The final chapter of The Great Acceleration is dedicated to cultural change. A common version of the Anthropocene argument adopts a stage-based model of how environmental consciousness evolves: after a long period of blindness about the damage of greenhouse gas emissions, science gradually caught up and sowed seeds of awareness in the postwar era that are now blossoming in a third stage of “planetary stewardship.” The picture painted by McNeill and Engelke is far more ambiguous. They trace a pattern of increasing concern with environmental issues over the postwar period, marked by milestones such as Rachel Carson’s Silent Spring, the Torrey Canyon oil spill, and the nuclear disasters of Three Mile Island, Chernobyl, and Fukushima. But McNeill and Engelke also stress that worries about climate have become significantly widespread only very recently. Not until the late 1980s did anthropogenic climate change become an object of concern beyond scientific circles. Even as scientific certainty has grown, powerful social, economic, and political headwinds have thwarted effective action. With a threat so gradual and so unevenly distributed in terms of damage, it is perhaps not a great surprise that mitigation efforts have been hampered by neglect, indifference, and outright denialism. Our “systems of thought and ideologies,” “customs and habits,” and “institutions and policies” remain “in the Late Holocene.” “Adjustment to the Anthropocene,” the authors note, “has only just begun.”
A still darker picture of the present moment emerges in the Indian novelist Amitav Ghosh’s recent book The Great Derangement: Climate Change and the Unthinkable. The title captures his scathing diagnosis of the condition of literature and culture in the age of the Anthropocene. Why is it, he asks, that the literary world has responded to climate change with almost complete silence? How can we explain the fact that writers of fiction have overwhelmingly failed to grapple with the ongoing planetary crisis in their works? For Ghosh, this silence is part of a broader pattern of indifference and misrepresentation. Contemporary arts and literature are characterized by “modes of concealment that [prevent] people from recognizing the realities of their plight.” By failing to engage with climate change, artists and writers are contributing to an impoverished sense of the world, right at the moment when art and literature are most needed to galvanize a grassroots movement in favor of climate justice and carbon mitigation. Ghosh himself grapples with this question not in a work of fiction but in a wide-ranging essay about the relation of literature to science, history, and politics. The arc of the argument carries him from the birth of the novel to the industrialization of Asia, from the environmental politics of the military security state to, in a move that might surprise some observers, an examination of how organized religion might take the lead in promoting future mitigation efforts.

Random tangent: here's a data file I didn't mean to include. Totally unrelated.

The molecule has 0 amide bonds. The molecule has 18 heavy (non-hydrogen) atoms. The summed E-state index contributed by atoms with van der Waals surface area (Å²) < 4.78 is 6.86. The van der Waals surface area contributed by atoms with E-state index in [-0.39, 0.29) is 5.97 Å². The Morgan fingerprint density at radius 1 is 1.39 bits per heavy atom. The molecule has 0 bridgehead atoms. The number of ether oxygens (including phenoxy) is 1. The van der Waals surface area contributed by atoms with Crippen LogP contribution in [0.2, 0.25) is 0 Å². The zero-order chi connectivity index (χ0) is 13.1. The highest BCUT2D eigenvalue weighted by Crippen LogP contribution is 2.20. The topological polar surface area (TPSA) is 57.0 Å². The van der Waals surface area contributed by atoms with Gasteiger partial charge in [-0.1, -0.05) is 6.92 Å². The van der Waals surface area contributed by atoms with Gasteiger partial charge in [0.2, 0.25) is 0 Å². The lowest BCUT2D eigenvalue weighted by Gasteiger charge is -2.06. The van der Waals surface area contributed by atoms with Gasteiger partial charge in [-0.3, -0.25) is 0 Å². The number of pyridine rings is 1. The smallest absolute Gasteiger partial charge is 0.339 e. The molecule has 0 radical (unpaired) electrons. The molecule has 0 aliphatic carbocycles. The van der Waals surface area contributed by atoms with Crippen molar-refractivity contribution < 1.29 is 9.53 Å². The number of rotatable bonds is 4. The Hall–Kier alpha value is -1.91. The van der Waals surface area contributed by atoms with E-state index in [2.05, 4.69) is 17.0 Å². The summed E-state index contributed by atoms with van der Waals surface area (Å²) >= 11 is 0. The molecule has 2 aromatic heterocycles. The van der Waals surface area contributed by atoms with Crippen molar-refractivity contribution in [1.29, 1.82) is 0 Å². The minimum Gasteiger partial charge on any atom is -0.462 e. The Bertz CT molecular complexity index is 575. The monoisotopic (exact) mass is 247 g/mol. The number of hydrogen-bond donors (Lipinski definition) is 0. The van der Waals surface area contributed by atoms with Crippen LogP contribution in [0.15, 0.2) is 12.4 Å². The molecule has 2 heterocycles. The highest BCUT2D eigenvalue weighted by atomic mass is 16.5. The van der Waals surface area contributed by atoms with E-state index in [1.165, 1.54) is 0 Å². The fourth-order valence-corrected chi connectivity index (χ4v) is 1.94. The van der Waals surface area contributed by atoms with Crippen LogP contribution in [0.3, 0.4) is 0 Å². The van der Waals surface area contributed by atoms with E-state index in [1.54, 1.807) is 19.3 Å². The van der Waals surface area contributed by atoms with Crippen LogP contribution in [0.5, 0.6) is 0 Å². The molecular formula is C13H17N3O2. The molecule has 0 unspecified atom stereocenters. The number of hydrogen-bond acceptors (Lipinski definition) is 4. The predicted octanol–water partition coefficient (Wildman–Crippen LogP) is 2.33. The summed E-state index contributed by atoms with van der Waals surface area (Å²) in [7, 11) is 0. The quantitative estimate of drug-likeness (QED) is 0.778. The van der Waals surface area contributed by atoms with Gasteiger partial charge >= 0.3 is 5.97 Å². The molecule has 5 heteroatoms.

According to Ghosh, the cause of the “great derangement” is a certain kind of rationality. The authors who invented the bourgeois novel relied on probability to win the trust of their readers. Plots and characters were embedded in accounts of material life that gave them the sheen of ordinary experience, reflecting the regularity of middle-class life. This literary strategy rested in turn, at least in part, on the worldview of the Victorian natural sciences. In Charles Lyell’s geology, all explanations depended on a principle of uniformity. Nature acted in the same incremental way in all places and times. Change was always gradual and never catastrophic. The literary effect of bourgeois probability was to banish the account of extraordinary or bizarre happenings to marginal genres like the Gothic tale, romance novel, and science fiction. This externalization of the strange and unlikely explains the failure of modern novels and art to wrestle with anthropogenic climate change.